While reading F.S.C. Northrop’s The Meeting of East and West (about which I blogged a few weeks ago), I came across a familiar, mid-twentieth-century American intellectual trope: the notion that then present-day Catholicism represented an expression of medieval values.
This idea was common among a very wide range of thinkers, including (relatively high-minded) anti-Catholics, Catholics themselves, and non-Catholics sympathetic to Catholicism. For his part, Northrop (who was not Catholic) devotes a chapter to “Roman Catholic Culture and Greek Science.” Northrup sees “the philosophical foundations of Roman Catholic culture,” which he associates with Aquinas and Aristotle, as being “exceedingly important at the present moment” (i.e. 1946). Northrop sees a growing influence of Roman Catholic culture around the world and cites a variety of contemporary American thinkers as examples of this phenomenon, including Robert Hutchins, Mortimer Adler, Stringfellow Barr, and Scott Buchanan (none of whom, Northrop notes, “was initially a Roman Catholic”). These American expressions, Northrop suggests, are but a small part of an international revival of Catholic thought, which reflects “inescapable inadequacies” of “each of the traditional modern attempts to give philosophical expression and meaning to the facts of nature and human experience.” “Disillusioned by the modern world,” writes Northrop, “men have turned to the Middle Ages.”
There’s obviously a lot to unpack here: the positing of a unified medieval worldview, the association of that worldview with Aquinas and Aristotle, the sense that this worldview constituted (for better or worse) a living option (in the Jamesian sense) that was gaining popularity in some surprising quarters, and the association of this all with Catholicism. What interests me about this topos is both how common it once was and how rare it became by the late 20th century.
As partial evidence for this point, here’s a google n-gram of appearances of the word “medievalism”—frequently associated with these ideas–in American books over the course of the 20th century (Northrop, for his part, uses “medievalism” in The Meeting of East and West, though he does so infrequently):
The term peaks in 1934, rises again during the first half of the 1940s, before falling a bit in that decade’s second half and then dropping off rapidly in the second half of the ‘60s.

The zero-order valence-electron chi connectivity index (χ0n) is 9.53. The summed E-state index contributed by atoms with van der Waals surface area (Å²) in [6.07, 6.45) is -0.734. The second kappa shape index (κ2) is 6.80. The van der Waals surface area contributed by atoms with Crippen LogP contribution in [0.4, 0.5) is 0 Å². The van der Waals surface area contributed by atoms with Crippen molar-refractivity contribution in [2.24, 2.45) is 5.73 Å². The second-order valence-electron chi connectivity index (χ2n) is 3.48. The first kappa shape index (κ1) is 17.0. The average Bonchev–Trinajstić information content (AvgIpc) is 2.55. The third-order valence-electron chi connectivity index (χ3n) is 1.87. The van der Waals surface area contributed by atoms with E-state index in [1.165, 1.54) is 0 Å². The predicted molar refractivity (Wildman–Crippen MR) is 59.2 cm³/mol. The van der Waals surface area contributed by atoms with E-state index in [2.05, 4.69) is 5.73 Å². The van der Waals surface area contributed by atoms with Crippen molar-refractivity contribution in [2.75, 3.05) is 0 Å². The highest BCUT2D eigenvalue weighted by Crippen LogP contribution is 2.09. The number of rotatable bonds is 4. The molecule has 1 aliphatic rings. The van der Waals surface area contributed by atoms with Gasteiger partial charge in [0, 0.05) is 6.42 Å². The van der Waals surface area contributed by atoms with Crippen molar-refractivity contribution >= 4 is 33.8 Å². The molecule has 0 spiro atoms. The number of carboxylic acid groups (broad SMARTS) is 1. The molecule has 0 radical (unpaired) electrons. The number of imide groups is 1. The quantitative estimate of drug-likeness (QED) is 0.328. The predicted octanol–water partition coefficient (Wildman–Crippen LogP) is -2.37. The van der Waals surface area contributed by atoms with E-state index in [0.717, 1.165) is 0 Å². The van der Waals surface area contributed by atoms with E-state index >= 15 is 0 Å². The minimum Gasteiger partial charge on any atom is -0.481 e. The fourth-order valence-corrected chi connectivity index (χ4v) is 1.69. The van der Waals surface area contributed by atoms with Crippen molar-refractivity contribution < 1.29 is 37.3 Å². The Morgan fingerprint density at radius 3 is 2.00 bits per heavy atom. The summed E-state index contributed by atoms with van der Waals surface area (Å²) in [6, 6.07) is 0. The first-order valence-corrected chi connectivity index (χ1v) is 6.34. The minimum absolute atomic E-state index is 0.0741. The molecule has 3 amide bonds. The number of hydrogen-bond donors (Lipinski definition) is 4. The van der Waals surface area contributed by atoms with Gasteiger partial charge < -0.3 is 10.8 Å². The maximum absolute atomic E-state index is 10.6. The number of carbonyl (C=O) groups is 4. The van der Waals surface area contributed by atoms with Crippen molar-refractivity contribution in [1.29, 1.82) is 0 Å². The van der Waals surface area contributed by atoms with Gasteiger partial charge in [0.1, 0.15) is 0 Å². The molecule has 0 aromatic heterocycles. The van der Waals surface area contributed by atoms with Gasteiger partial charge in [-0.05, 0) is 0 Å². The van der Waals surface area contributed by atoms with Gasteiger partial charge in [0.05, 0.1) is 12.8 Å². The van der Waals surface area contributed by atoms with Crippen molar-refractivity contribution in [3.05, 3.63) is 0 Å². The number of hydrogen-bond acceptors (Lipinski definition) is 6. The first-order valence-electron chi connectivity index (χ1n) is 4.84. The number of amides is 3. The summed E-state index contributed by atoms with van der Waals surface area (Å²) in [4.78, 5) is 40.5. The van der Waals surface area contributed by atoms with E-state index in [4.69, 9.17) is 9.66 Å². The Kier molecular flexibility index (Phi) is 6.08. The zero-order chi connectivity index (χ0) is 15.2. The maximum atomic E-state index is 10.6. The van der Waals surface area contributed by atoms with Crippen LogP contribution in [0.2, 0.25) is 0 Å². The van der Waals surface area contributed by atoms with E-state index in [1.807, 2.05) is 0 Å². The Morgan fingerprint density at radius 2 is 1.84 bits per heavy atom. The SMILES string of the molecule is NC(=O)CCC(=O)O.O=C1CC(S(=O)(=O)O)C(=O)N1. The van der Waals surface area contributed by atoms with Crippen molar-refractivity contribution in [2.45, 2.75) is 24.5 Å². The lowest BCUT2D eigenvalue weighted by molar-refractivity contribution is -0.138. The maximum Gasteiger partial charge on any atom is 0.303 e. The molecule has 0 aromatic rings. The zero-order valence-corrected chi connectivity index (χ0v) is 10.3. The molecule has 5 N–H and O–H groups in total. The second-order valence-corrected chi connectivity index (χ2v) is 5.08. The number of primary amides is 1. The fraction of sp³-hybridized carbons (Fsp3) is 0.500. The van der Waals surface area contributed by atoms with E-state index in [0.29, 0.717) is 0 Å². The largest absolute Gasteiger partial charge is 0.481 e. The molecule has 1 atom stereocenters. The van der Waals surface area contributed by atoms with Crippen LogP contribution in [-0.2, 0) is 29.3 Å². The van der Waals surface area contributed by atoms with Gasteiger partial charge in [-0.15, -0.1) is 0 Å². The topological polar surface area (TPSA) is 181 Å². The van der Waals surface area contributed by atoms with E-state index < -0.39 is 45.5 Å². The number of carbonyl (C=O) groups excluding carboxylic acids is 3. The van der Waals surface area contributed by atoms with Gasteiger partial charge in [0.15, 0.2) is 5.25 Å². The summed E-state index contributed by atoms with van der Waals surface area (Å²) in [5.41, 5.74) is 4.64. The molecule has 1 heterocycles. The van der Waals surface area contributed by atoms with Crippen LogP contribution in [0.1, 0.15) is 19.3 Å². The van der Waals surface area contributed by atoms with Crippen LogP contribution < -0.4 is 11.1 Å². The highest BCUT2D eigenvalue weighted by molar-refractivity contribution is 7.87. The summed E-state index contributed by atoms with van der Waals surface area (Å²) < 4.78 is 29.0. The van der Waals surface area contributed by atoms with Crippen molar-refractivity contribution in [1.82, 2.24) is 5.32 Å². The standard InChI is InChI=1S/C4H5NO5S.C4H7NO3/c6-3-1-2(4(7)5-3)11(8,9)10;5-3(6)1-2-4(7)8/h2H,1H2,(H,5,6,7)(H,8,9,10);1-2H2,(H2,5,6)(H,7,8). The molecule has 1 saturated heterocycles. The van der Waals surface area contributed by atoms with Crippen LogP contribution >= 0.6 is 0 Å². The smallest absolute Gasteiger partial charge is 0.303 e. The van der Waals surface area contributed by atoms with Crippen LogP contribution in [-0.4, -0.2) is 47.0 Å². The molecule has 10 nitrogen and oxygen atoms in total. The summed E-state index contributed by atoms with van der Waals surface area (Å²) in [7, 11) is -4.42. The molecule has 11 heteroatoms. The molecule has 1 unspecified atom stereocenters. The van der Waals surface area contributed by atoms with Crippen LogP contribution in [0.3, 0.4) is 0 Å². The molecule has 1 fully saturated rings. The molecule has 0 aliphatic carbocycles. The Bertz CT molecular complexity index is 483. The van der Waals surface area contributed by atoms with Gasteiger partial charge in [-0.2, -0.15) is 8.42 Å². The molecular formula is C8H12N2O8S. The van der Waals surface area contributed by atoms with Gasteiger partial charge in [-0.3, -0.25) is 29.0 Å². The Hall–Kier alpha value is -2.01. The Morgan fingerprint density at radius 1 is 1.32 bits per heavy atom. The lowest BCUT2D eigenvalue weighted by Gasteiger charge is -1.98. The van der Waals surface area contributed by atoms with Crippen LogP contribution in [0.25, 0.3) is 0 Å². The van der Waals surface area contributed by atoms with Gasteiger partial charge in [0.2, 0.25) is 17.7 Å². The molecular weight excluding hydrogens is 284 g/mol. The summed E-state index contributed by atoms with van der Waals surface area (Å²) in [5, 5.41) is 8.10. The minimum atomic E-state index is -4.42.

What accounts for the apparent decline of these ideas? A number of things, I think. First, the place (imagined and real) of Catholicism in American life changed rapidly following World War II, as Catholics began to be seen as part of a dominant Judaeo-Christian tradition, rather than as the Protestant Establishment’s most significant Other. Secondly, in the 1960s, Vatican II made the once easy association of Catholicism with a simple rejection of modernity much more difficult to maintain. Third, scholarly and popular understandings of the Middle Ages and their relationship to the modern world became more complicated and polyvocal. Medievalists like Emanuel Le Roy Ladurie began to draw more attention to Cathars and other heretics. And Barbara Tuchman made a bestseller out of the proposition that, far from representing modernity’s opposite, the 14th century constituted A Distant Mirror of the 20th. Fourth, the idea of modernity itself began to fracture (somebody should write a book about that….). Finally, alongside these things, the leading culturally conservative voices in America, unlike many traditionalist conservatives of the middle decades of the twentieth century, most often tried to reach an accommodation with capitalism and modernity, rather attempting to reject them.
Of course, all of that is very general and falls well short of a history of the rise and fall of the idea of medievalism in this sense. But, as I often feel about blog posts, it’s a start.
 I was going to add as an example here that Adler and his Great Books idea remained a topic of much cultural conversation in the late 20th century, but, certainly by the 1980s, neither Adler nor the Great Books idea were frequently described as instantiating a return to “medieval values.” But then I realized I should run this idea by Tim first. In lieu of doing so, I’m throwing it in a footnote…and Tim can correct me if I’m wrong.